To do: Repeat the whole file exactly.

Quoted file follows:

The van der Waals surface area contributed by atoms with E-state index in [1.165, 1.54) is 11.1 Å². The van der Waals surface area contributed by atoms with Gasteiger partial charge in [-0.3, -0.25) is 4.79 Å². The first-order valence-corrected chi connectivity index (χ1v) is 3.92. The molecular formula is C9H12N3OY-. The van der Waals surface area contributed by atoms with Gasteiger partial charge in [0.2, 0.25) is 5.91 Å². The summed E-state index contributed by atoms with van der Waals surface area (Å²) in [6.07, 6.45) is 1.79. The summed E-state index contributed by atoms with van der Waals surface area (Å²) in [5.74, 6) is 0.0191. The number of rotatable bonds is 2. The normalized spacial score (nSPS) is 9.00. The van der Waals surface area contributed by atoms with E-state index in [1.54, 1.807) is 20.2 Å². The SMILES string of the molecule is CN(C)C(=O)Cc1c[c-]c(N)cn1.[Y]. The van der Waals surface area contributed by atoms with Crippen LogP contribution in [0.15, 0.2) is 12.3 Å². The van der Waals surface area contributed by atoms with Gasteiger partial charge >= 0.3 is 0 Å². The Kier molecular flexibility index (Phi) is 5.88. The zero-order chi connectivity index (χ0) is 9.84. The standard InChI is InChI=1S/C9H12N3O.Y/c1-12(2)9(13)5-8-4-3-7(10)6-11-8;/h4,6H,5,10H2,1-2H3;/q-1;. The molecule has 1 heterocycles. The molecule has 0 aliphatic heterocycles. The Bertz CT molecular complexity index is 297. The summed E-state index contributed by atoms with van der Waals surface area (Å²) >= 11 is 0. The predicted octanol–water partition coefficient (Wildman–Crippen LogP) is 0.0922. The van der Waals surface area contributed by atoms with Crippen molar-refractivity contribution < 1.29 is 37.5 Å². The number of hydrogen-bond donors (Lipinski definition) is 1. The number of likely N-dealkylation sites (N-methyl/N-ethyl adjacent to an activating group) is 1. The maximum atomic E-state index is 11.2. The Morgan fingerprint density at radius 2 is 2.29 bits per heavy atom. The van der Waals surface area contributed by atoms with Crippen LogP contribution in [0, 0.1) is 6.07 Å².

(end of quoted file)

The van der Waals surface area contributed by atoms with E-state index in [1.165, 1.54) is 11.1 Å². The van der Waals surface area contributed by atoms with Gasteiger partial charge in [-0.3, -0.25) is 4.79 Å². The first-order valence-corrected chi connectivity index (χ1v) is 3.92. The molecular formula is C9H12N3OY-. The van der Waals surface area contributed by atoms with Gasteiger partial charge in [0.2, 0.25) is 5.91 Å². The summed E-state index contributed by atoms with van der Waals surface area (Å²) in [6.07, 6.45) is 1.79. The summed E-state index contributed by atoms with van der Waals surface area (Å²) in [5.74, 6) is 0.0191. The number of rotatable bonds is 2. The normalized spacial score (nSPS) is 9.00. The van der Waals surface area contributed by atoms with E-state index in [1.54, 1.807) is 20.2 Å². The SMILES string of the molecule is CN(C)C(=O)Cc1c[c-]c(N)cn1.[Y]. The van der Waals surface area contributed by atoms with Crippen LogP contribution in [0.15, 0.2) is 12.3 Å². The van der Waals surface area contributed by atoms with Gasteiger partial charge >= 0.3 is 0 Å². The Kier molecular flexibility index (Phi) is 5.88. The zero-order chi connectivity index (χ0) is 9.84. The standard InChI is InChI=1S/C9H12N3O.Y/c1-12(2)9(13)5-8-4-3-7(10)6-11-8;/h4,6H,5,10H2,1-2H3;/q-1;. The molecule has 1 heterocycles. The molecule has 0 aliphatic heterocycles. The Bertz CT molecular complexity index is 297. The summed E-state index contributed by atoms with van der Waals surface area (Å²) >= 11 is 0. The predicted octanol–water partition coefficient (Wildman–Crippen LogP) is 0.0922. The van der Waals surface area contributed by atoms with Crippen molar-refractivity contribution < 1.29 is 37.5 Å². The number of hydrogen-bond donors (Lipinski definition) is 1. The number of likely N-dealkylation sites (N-methyl/N-ethyl adjacent to an activating group) is 1. The maximum atomic E-state index is 11.2. The Morgan fingerprint density at radius 2 is 2.29 bits per heavy atom. The van der Waals surface area contributed by atoms with Crippen LogP contribution in [0, 0.1) is 6.07 Å².